Forensic Psychology and the Prison Service

The very fact of being detained and following an imposed routine can have negative mental effects on prisoners. Institutional neurosis is a syndrome of difficulties that Barton (1959) observed developing in response to institutionalisation. Symptoms include apathy, lack of initiative, loss of interest in things and events not of immediate relevance, deterioration of personal habits, lack of interest in the future, and a loss of individuality (Milan & Evans, 1987).

It is caused by lack of contact with the outside world and the enforced idleness that being imprisoned implies. The general atmosphere of deprivation, sterility, and disrepair characteristic of many institutions also contribute to the institutionalisation process. The American Association of Correctional Psychologists (AACP) has established 57 standards for the delivery of psychological services in adult prisons.

In general, these standards state that the treatment inmates receive should be no less than that of the general public, psychological staff should have professional autonomy within the correctional system, the same principles of consent apply to prisoners, and all inmates must be screened for past and present mental disturbances and their current mental state. This screening is necessary to prevent new arrivals from hurting themselves or hurting others (Blackburn, 1995). Because so many freed prisoners re-offend there have always been alternatives sought for confinement.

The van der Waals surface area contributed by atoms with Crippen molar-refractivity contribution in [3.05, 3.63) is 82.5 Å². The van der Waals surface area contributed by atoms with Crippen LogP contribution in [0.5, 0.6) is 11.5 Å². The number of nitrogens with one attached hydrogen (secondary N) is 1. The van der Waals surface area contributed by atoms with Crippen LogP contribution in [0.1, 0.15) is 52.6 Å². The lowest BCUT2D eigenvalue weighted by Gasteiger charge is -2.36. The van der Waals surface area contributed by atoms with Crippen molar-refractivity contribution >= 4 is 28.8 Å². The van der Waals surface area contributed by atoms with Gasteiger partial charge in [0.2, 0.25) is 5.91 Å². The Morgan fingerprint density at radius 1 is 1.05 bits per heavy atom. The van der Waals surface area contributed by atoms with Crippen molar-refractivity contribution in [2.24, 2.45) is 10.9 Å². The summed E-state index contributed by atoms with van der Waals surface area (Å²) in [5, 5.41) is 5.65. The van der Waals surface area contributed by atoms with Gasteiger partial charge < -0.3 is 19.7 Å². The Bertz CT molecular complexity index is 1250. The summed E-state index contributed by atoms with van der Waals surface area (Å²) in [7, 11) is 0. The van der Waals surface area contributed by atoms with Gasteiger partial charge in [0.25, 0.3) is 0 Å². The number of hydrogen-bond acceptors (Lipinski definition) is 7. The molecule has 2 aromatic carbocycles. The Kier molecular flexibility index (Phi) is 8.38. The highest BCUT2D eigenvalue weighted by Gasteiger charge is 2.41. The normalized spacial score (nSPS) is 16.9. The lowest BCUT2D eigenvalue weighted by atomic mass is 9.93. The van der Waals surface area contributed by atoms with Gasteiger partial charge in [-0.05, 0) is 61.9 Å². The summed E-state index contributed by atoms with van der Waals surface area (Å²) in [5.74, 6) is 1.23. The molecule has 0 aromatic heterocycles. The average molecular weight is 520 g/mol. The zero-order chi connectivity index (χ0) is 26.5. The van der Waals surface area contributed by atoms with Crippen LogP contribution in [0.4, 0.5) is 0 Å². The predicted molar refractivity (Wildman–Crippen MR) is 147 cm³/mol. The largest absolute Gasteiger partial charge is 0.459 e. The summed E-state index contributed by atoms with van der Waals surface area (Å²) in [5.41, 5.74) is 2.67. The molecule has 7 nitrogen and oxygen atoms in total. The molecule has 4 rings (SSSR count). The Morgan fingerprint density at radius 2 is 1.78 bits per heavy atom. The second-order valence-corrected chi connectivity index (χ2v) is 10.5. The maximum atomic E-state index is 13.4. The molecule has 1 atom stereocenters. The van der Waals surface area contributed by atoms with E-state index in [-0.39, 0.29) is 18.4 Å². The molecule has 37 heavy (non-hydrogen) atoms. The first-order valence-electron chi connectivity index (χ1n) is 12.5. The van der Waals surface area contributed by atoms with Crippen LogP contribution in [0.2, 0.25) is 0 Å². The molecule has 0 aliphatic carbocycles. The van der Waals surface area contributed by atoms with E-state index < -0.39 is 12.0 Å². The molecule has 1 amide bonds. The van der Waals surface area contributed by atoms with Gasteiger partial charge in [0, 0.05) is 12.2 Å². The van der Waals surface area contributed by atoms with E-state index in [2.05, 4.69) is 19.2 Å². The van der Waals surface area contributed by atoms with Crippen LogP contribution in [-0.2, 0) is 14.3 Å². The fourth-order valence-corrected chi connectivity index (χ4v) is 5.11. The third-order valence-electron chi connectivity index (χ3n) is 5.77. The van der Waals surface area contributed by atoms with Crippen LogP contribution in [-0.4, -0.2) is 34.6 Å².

In recent years, this has revolved around placing offenders in programs and facilities around the community. This most frequently takes the form of probation or parole. Probation is intended as a combination of treatment and punishment. According to Hood and Sparks (1970) for many offenders a period of probation is likely to be as effective in preventing re-offending as an institutional sentence, fines are more effective than imprisonment or probation for first time offenders, and longer prison sentences do not reduce the reconviction rate.

Currently, there is optimism that psychologists working within the prison system can contribute to crime reduction (Howitt, 2006). Some interventions have a positive effect in reducing re-offending, and this is more likely if interventions are well designed, targeted, and systematically delivered (Blud et al, 2003). The most widely run and effective programmes in prisons are two cognitive skills programmes – Reasoning and Rehabilitation (R&R) and Enhanced Thinking Skills (ETS).

The theory on which cognitive skills programmes are based involves an assumption that for some offenders their offending behaviour is linked to a lack of thinking skills, such as interpersonal problem solving, social perspective taking and self-control (Wilson et al, 2003). Research conducted by Ross and Fabiano showed that persistent offenders appeared to lack cognitive skills when compared with less persistent and non-offenders.

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